Sunday, June 3, 2018

In Plain Sight at Laumeier

I have lead over 100 tours of Laumeier Sculpture Park as a docent. It is no secret that this place in the Saint Louis suburban setting is a treasure. Today is Sunday and I am scheduled to lead a tour for the general public. It is never entirely clear who will show up for these tours that are offered from May through October on the first Sunday of each month. I have come to think of this showcase of sculpture in the heart of the Midwest as a home. Not just because It was in fact a home since it was built in 1917 and occupied by Henry and Matilda Laumeier from about 1941 to 1968.

In the spirit of visiting someone’s home, I plan to conduct today’s tour as you might welcome guests. Laumeier Sculpture Park is a sprawling 105 acres with plenty of nooks and nuances. My plan today its to use this glorious summer-like day as an opportunity to lead my guests to see some of the extraordinary works IN PLAIN SIGHT.
 
As I reflect on Sunday tours in the past it seems I try to give a broad brushstroke overview of the park. It usually lasts 90 minutes. As a matter of fact, I can never get to everything I want people to see and learn more about. So today, I plan to take a leisurely stroll with emphasis on just ten of those items that are (in my view) too often overlooked. As with a tour of a beautiful home, we sometimes forget to enjoy the curb appeal and first impressions of the foyer and living spaces. So here are my notes for today:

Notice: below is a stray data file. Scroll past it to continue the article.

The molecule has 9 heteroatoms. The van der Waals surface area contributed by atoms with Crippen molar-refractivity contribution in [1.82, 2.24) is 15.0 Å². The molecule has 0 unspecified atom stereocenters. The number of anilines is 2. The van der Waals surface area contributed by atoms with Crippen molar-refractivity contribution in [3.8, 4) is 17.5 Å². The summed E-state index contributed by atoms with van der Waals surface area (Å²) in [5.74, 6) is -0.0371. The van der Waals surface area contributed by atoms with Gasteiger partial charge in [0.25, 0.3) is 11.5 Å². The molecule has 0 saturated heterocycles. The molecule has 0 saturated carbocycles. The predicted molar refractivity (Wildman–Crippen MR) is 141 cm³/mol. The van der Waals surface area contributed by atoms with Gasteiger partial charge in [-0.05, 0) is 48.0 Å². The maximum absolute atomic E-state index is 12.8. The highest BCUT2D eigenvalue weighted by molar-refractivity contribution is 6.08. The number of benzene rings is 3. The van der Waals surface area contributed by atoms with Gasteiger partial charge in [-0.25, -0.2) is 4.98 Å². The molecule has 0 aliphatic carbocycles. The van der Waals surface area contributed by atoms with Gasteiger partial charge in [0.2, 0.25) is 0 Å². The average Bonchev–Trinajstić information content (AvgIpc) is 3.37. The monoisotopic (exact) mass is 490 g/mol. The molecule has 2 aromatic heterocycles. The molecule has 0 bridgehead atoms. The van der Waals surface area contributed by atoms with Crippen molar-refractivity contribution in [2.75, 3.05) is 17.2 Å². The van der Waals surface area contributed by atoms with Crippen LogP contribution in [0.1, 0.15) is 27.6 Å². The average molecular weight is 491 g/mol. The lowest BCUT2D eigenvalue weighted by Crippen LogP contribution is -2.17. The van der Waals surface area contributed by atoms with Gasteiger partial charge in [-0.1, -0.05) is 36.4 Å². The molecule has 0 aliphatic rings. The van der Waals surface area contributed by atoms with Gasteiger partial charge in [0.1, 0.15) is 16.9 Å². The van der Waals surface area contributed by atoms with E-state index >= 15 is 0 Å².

Saint Louis Project by Richard Fleischner (b. 1944) is part of Laumeir’s ten-sites initiative (between 1980-2000) in which artists were challenged to create an installation that is site specific. This piece is 425 feet in length and incorporates trees, shrubs and limestone structures. The Artist earned his BFA and MFA at the Rhode Island School of Design. The site is a sort of grand entrance into the park that reaches across the street and into the neighboring community.